As soon as you get beyond a few people, you are working “remotely”. If you aren’t in the same room you will have your main workflow happening through tooling. Yes, you can get together to meet face to face on topics, but that isn’t your general workflow.
via Why we run an open source program - Walmart Labs // TODO: Talk openly, develop openly.
I've never seen that so crisply and truthfully stated before. The whole article is pretty great.
Early in January I found out that the SyFy channel has a new TV series coming this year, called The Expanse. It's a story that takes place 200 years in the future. Humanity has colonized Mars, which has become independent, and set up mining / science operations on a number asteroids and moons. It's all based on a series of books that started publishing in 2011.
I decided to not wait for the series to air, and dive in on the books. 4 have published so far, and they all follow a narrative style, where the chapters flip back and forth between different character's perspectives. The first book is two character perspectives, all the later ones are four. Some people that have distinctly small sub roles in early books become a main point of view later. The way it's done makes it feel like a rich environment, you'll never know when players will return in the future.
I've really enjoyed the series so far, can't wait for book 5 to come out this summer. There are lots of really neat ideas in the books so far. The time delays on communication throughout the solar system, and what that causes. The "spinning up" of Ceres and Eros to provide centripetal artificial gravity on the inside. The use of Ganymede as both a Farming Planet, and where all the Belters go to carry their children to term (because it has a magnetosphere). And many more really interesting ideas that provide spoilers to the big story arc.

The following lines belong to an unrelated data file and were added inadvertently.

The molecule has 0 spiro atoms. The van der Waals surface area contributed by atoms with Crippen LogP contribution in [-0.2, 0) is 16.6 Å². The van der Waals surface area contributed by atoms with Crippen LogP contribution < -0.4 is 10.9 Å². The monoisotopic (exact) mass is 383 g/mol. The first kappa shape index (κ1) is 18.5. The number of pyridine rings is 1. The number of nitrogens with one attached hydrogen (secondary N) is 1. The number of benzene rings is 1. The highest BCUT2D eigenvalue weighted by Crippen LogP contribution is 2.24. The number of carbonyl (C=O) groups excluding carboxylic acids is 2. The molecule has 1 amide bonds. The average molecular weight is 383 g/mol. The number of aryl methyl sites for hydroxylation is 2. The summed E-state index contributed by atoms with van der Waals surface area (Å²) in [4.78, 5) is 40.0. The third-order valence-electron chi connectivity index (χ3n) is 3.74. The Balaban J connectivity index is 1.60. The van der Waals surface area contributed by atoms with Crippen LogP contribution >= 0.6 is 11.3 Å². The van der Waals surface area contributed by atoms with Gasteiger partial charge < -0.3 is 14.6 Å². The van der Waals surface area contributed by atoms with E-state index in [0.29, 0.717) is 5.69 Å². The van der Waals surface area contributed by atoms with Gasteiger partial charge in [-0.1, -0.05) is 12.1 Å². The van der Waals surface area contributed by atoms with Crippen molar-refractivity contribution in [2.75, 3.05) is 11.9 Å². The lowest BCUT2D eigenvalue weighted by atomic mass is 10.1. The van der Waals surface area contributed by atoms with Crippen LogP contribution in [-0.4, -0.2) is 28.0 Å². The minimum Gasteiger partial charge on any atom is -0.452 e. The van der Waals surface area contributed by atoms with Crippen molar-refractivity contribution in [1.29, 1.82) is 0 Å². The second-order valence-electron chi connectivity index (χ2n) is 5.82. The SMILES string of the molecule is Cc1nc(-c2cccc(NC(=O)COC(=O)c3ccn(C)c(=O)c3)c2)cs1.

Definitely worth a read. And check out the trailer below for this coming to TV later this year.
Gizmodo has a great piece on cheap home automation gone terribly mediocre. It's actually really interesting to realize how often we as humans need to relearn the idea of resiliency, durability, usability and in systems. Home automation is neat, and I've enjoyed playing with parts in it. But if your normal workflow requires a smart phone, you are taking a step backwards. Sadly, most of the solutions out there today head down that path.
A much better approach would be to put smarts directly into existing electrical structures (wall plates, switches), and ensure that all of them had physical manual override. Some of the zwave wall switches out there do that, to the best of my knowledge no one has done that with plugs.
I think a lot of the folks working on these solutions probably need to read The Design of Everyday Things. I promise if you read that, you'll never look at a phone or a wall switch the same way again.